That point highlights another related problem of definition. An individual may have – indeed most do have – multiple identities. In my case, I could be described (variously) as a white, middle-class, heterosexual, childless woman, living in a stable partnership; as well as a Yorkshire-born Londoner, with English, British and/or European affiliations; as well as: an older person; as tolerably well-off; as a home-owner with a pension; as a coeliac (with a chronic gluten-allergy); as someone with short sight; as a professor; as an academic historian; as a bibliophile; as a left-winger; as an agnostic, reared in a cultural tradition of secularised Protestant Dissent; as a keen swimmer; as a music fan; as an amateur gardener; as a cat-lover; as someone with a sense of humour; … as an optimist …  Any of those characteristics might be used to ascribe to me a cultural identity. Some of them I would warmly endorse. Others would leave me cold, as being true (childlessness) but not being at all central to my self-definition. And yet another of those terminologies would fill me with horror. I am (or so the calendar tells me) an old woman; but I emphatically don’t self-identify as such.

There are clearly differences between what one might term ‘objective’ personal identifiers and ‘subjective’ ones. There are also different experiences in a person’s lifetime when some affiliations might assume more importance than others. For example, a sense of patriotic resistance is likely to be strongly aroused if one’s own country suddenly comes under unprovoked attack from a hostile overseas tyranny. And a sense of internationalism is conversely likely to be strengthened if one’s own country is engaged in aggressive and bloody militarism against a harmless and defenceless overseas people, whose sole act of provocation lies in their happening to inhabit strategically important or resource-rich territory.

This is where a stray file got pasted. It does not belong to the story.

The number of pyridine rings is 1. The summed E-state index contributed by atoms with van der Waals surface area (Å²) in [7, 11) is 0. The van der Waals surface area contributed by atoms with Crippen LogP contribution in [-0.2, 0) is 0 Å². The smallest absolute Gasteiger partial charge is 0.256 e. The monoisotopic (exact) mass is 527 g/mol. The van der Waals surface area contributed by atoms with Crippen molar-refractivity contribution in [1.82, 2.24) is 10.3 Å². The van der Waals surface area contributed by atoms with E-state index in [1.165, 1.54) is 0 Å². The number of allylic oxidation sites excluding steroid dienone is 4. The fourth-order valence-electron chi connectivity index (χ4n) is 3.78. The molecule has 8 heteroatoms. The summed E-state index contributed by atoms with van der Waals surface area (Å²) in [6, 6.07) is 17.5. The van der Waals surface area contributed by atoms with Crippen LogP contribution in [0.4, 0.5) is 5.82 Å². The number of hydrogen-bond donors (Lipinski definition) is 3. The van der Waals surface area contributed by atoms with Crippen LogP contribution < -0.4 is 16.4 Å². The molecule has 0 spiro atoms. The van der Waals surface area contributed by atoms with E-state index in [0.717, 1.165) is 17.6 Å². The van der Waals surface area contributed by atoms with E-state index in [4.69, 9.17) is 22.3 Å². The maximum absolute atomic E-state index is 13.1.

In other words, people have multiple identities. Some of these are more important at some points in a lifetime than are others. And, indeed, some identities might seem to clash with others. For example, it is sometimes assumed that all people with capital assets should always strive to gain the maximum from their investments and to pay as little tax as possible. (Tax advisers often assert that explicitly).

Yet it can equally be argued that property-owners with a civic conscience – and also acting out of enlightened self-interest – should want to pay more taxes in order to reduce inequalities, relieve poverty, reduce environmental degradation, and promote a more harmonious and just society. These are matters of judgment, clearly. Not simply a reflex response to owning property. (One complaint about so-called ‘identity politics’ is that the concept may encourage electors to vote purely for their own immediate personal benefit rather than for wider civic considerations.2 But, in practice, voters have a multitude of concerns in play at any given point).

Identities are actually so intricate and simultaneously so personal that any cultural politics based upon stereotypical assumptions is offensive to the individuals involved. It’s annoying to be told what one is likely to think ‘as a woman’. It’s infuriating to be told that one is intrinsically and automatically a racist oppressor because of one’s light skin colour. That assertion leaves no scope for moral growth and change. White people in many societies may, for example, be initially unaware of their ethnic privileges and may share inherited prejudices about their fellow humans. Yet such views can be overturned, sometimes dramatically, sometimes gradually. As the former slave-trader John Newton wrote movingly from personal experience, in Amazing Grace: ‘My eyes were blind, yet now I see…’3